Your mouth offers many reasons to quit using tobacco
Do you smoke cigarettes or cigars, or chew tobacco? If so, you are putting not only your overall health at risk but the health of your mouth, teeth and gums as well.
Smoking cigarettes can have many adverse effects on your oral and dental health. Among these effects are:
- oral cancer;
- periodontal disease, a leading cause of tooth loss and sensitivity;
- delayed healing after a tooth extraction or other oral surgery;
- fewer options for some kinds of dental care;
- bad breath;
- stained teeth and tongue;
- a diminished sense of taste and smell.
Cigars are not a safe alternative to cigarettes. Even if you do not inhale cigar smoke, you are still at risk for oral and throat cancers. And like cigarette smokers, cigar smokers are at increased risk for periodontal disease and staining of the teeth and tongue as well as bad breath.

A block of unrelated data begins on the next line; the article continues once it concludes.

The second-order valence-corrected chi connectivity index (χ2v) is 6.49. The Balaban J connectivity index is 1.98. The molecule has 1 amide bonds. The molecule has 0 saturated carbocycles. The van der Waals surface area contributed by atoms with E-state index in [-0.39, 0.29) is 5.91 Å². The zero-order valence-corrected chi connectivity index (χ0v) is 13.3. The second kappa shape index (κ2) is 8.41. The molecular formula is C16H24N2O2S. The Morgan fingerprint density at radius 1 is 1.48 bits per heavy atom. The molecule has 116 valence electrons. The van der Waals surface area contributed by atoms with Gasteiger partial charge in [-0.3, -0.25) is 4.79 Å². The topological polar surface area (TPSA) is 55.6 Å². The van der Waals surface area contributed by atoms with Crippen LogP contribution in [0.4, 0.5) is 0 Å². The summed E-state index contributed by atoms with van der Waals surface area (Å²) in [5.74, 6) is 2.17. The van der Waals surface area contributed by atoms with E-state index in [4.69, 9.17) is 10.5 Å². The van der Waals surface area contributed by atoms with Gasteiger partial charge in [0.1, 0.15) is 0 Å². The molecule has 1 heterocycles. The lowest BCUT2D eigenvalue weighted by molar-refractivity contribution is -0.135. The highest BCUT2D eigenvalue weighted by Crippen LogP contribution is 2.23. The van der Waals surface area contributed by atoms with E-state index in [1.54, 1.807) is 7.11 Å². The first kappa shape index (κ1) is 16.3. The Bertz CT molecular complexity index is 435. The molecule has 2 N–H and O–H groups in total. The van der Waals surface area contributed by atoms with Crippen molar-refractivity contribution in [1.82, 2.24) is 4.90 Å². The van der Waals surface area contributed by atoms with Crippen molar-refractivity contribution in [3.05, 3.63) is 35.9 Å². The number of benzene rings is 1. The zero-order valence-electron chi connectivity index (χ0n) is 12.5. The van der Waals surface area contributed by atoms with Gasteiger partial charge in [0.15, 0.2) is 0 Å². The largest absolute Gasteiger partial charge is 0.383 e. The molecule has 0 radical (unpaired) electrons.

Like cigarettes and cigars, smokeless tobacco products contain a variety of toxins associated with cancer. Smokeless tobacco is known to cause cancers of the mouth, lip, tongue, and pancreas. Users also may be at risk for cancer of the voice box, esophagus, colon and bladder, because they swallow some of the toxins in the juice created by using smokeless tobacco.
Smokeless tobacco can irritate gum tissue, causing periodontal disease. Sugar is often added to enhance the flavor of smokeless tobacco, increasing the risk for tooth decay. Smokeless tobacco also typically contains sand and grit, which can wear down the teeth.
If you are a tobacco user, there's no time like the present to quit. There are a number of strategies than can increase your chances of success, such as enlisting the support of family, friends and co-workers, consulting with your dentist or physician about nicotine replacement therapy, and seeking tobacco-free environments to curb your temptations.
For more help, call 1-800-QUITNOW or go to "www.smokefree.gov".
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